I look forward to your next post. From what I understand about the structure of professional cycling, I would say it’s a cross between Feudalism and Anarchy where competing fiefdoms do their best each year to harvest the next crop of advertising largess. Also, some have said that the “Land-of-PRO” is ruled by corrupt Overlords.

    @david- I posted a comment/question for you under GV’s “License to Will” essay regarding women and race licensing. It has a misplaced indefinite article, but don’t hold it against me.

    I like everyone’s passion about the topics at hand: communism in U.S. sports and women in PRO cycling! Awesome!

  13. Brad H. Says:

    Gerard,
    Thank you for the blog and your bikes. I want to apologize to everyone for posting this note out of context, but I feel it’s a last recourse and I am hoping it draws your attention.

    In early September my 2009 RS frame cracked and after reviewing pictures of the break (seat stay) Cervelo agreed to warranty it through my LBS, Excel Sports (Boulder, CO.). I was offered the option to pay for an upgrade to the R3 which I accepted. Unfortunately, it has now been almost two months and three “it will be there by the end of the week”‘s have come and gone. I’m told Cervelo is no longer answering calls or emails from Excel regarding the status of the frame replacement.

    I have been extremely satisfied with Cervelo’s products and was literally sick to my stomach when I realized the frame was broken. It was truly a wonderful bike.

    However, I am greatly concerned and frustrated about how Cervelo is handling this situation and would like to see it resolved quickly. I would very much appreciate your help in this matter.

    Thank you,
    Brad H.

    • Larry T. Says:

      Brad – VN.com has a feature on carbon repairs. If you still have this frame I bet you could get one of those guys to fix it and be back to riding it before the Cervelo folks can get a new one for you –no matter how much you pester Gerard here. Then you can argue at length about a replacement/refund, etc. while you enjoy riding your repaired 2009 RS.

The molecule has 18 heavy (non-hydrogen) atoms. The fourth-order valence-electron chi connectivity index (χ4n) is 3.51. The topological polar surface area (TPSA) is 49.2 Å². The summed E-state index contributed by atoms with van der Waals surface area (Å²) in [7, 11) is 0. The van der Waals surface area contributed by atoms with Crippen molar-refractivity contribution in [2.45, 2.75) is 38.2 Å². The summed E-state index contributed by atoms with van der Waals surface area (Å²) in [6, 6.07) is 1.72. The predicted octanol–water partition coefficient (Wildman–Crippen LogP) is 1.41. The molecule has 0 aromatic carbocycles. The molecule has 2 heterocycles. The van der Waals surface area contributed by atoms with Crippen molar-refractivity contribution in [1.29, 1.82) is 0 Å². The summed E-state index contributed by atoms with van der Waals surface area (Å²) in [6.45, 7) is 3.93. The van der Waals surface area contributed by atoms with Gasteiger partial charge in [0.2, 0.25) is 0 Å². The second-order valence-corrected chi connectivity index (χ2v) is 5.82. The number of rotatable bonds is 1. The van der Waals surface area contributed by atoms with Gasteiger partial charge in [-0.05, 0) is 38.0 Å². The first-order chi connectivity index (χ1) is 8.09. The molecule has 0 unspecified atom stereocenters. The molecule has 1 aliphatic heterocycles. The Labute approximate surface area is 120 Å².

• Brad H. Says:

        Thanks, Larry. I was going to go this route but was informed it would void the warranty process. Luckily, the new frame arrived late last week. The R3 is an incredible bike.


  14. I think that its an overstatement that the US leagues are emblems of communist economic theory.
    Any union inculding the UCI is an agreement among individuals to not compete on certain areas. With the UCI (who also has monopolistic powers as the representatives of the riders and licenses the teams and races.
    What is different about the models of the NFL etc is that operate together in marketing their sport which cycling has no comparable entity. Well, other than ASO who succeeds with a growing stable of races.
    I’ve been an advocate of changing the structure of pro cycling in the past. My advocacy doesn’t include a wholesale adoption of what the NFL, ABL or other USA Sports “Stadium Sports” Do.
    But what I do believe is that pro cycling should do what they can to learn what these sports are doing that brings them commercial and financial success.